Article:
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Thursday, February 23, 2017
Susan Bissell is UNICEF Global Chief of Child Protection & Associate Director of Programmes.
- Next week marks 25 years since the adoption of the Convention on the Rights of the Child, a historic commitment to children and the most widely accepted human rights treaty in history.
The CRC outlines universal rights for all children, including the right to health care, education, protection and the time and space to play. And it changed the way children are viewed, from objects that need care and charity, to human beings, with a distinct set of rights and with their own voices that deserve to be heard.
My career with UNICEF began the same year the CRC was adopted, and I have seen profound progress in children’s lives. Since 1989 the number of children who die before their fifth birthday has been reduced by nearly half. Pregnant women are far more likely to receive antenatal care and a significantly higher proportion of children now go to school and have clean water to drink.
We must celebrate these important achievements.
But this anniversary must also be used to critically examine areas of children’s lives that have seen far less progress and acknowledge that millions of children have their fundamental rights violated every day.
Fresh in my mind right now are deadly bomb attacks on schools in northern Nigeria and Syria, Central American children braving perilous journeys to flee violence, children being recruited to fight in South Sudan and gang rapes in India.
These crises and events are stunning in their scope and depravity, and in the depth of suffering our children endure. As upsetting as they are, they play out alongside acts of violence against children that happen everywhere and every day.
Twenty-five years after the adoption of the CRC, we clearly must do more to protect our children.
Our children endure a cacophony of violence too often in silence, and too often under an unspoken assumption that violence against children is to some degree tolerable.
Our children endure it in spite of overwhelming scientific evidence of the long-lasting physical, psychological, emotional, and social consequences they suffer well into adulthood because of such violence.
Our children endure it in spite of most countries’ national laws and international law and despite 25 years of the Convention on the Rights of the Child.
Earlier this year UNICEF released the largest-ever global compilation of data on violence against children. The figures are staggering and provide indisputable evidence that violence against children is a global phenomenon, cutting across every geographic, ethnic, cultural, social and economic divide. The data shows violence against children is tolerated, even justified, by adults and by children themselves.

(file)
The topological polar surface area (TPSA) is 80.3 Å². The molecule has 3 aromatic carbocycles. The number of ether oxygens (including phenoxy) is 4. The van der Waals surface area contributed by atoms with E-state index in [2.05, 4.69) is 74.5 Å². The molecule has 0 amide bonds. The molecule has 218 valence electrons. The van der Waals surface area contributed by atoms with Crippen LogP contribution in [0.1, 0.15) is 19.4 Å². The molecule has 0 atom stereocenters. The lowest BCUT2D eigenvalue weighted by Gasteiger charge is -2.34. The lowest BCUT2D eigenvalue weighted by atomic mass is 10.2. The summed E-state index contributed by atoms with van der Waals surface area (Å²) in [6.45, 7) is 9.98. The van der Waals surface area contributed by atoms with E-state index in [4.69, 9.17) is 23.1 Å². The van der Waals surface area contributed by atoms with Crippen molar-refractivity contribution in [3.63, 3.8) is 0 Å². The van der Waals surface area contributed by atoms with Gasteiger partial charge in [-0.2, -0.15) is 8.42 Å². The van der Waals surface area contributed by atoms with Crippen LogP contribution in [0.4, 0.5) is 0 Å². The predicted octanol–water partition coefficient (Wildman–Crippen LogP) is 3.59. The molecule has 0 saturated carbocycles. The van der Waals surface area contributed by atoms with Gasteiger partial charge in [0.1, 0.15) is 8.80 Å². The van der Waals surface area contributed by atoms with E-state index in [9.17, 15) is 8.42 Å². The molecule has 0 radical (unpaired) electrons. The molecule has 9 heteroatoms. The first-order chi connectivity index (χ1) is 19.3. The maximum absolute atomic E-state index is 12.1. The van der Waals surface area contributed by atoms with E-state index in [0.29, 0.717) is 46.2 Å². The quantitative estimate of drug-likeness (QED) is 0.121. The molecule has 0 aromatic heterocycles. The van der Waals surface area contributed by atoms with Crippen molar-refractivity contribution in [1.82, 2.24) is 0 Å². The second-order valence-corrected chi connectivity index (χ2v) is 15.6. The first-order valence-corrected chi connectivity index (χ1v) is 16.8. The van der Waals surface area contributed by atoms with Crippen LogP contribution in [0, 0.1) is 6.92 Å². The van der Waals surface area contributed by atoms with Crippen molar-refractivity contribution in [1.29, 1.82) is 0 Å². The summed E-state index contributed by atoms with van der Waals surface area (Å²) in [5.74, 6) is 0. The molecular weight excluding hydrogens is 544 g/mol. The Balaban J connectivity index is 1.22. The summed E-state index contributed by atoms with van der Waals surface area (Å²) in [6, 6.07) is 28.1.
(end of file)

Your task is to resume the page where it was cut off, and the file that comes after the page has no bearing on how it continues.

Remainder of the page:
As we reflect on the last 25 years, we must also look forward and commit to doing things differently. Now, more than any other point in history, we have the knowledge and ability to protect our children, and with this ability comes the obligation to do so.
First, children need protection from the crises that play out in the public eye, like conflicts in Iraq, Syria, South Sudan and others.
We also need programmes that work at preventing and responding to the everyday, hidden violence. Initiatives like a programme in Turkey that reduced physical punishment of children by more than 70 percent in two years. Or child protection centres in Kenya that respond to thousands of cases every year. Or a safe schools programme in Croatia that cut the number of children being bullied in half.
Countries must also strengthen their child protection systems – networks of organisations, services, laws, and processes – that provide families with support so they can make sure children are protected.
And finally, as we approach the end of the Millennium Development Goals, world leaders must prioritise child protection as we look towards 2015 and beyond.
As a long-serving UNICEF official, and more importantly as a mother, I want for children everywhere what I want for my own daughter – a world where every child is protected from violence.
The 25th Anniversary of the Convention of the Rights of the Child provides an opportunity to recommit to the promise we made to children, and take the urgent action needed now to protect them from harm.
Edited by Kitty Stapp